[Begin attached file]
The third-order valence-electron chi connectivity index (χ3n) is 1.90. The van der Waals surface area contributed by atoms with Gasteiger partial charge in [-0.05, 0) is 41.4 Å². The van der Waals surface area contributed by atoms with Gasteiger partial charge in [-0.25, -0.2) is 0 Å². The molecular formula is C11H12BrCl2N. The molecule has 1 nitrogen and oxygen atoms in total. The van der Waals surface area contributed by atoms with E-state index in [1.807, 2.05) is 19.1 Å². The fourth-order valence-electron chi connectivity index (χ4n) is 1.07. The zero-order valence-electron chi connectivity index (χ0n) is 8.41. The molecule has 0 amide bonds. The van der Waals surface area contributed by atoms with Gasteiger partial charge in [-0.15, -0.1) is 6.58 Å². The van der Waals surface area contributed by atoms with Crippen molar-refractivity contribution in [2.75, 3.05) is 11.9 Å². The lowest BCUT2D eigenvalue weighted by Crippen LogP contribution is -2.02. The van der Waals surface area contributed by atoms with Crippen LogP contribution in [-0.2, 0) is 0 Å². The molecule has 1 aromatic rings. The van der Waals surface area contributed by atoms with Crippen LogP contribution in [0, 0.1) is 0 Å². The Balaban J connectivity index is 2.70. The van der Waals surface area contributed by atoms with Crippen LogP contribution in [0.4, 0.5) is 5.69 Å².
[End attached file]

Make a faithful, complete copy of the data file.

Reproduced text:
The third-order valence-electron chi connectivity index (χ3n) is 1.90. The van der Waals surface area contributed by atoms with Gasteiger partial charge in [-0.05, 0) is 41.4 Å². The van der Waals surface area contributed by atoms with Gasteiger partial charge in [-0.25, -0.2) is 0 Å². The molecular formula is C11H12BrCl2N. The molecule has 1 nitrogen and oxygen atoms in total. The van der Waals surface area contributed by atoms with E-state index in [1.807, 2.05) is 19.1 Å². The fourth-order valence-electron chi connectivity index (χ4n) is 1.07. The zero-order valence-electron chi connectivity index (χ0n) is 8.41. The molecule has 0 amide bonds. The van der Waals surface area contributed by atoms with Gasteiger partial charge in [-0.15, -0.1) is 6.58 Å². The van der Waals surface area contributed by atoms with Crippen molar-refractivity contribution in [2.75, 3.05) is 11.9 Å². The lowest BCUT2D eigenvalue weighted by Crippen LogP contribution is -2.02. The van der Waals surface area contributed by atoms with Crippen LogP contribution in [-0.2, 0) is 0 Å². The molecule has 1 aromatic rings. The van der Waals surface area contributed by atoms with Crippen LogP contribution in [0, 0.1) is 0 Å². The Balaban J connectivity index is 2.70. The van der Waals surface area contributed by atoms with Crippen LogP contribution in [0.4, 0.5) is 5.69 Å².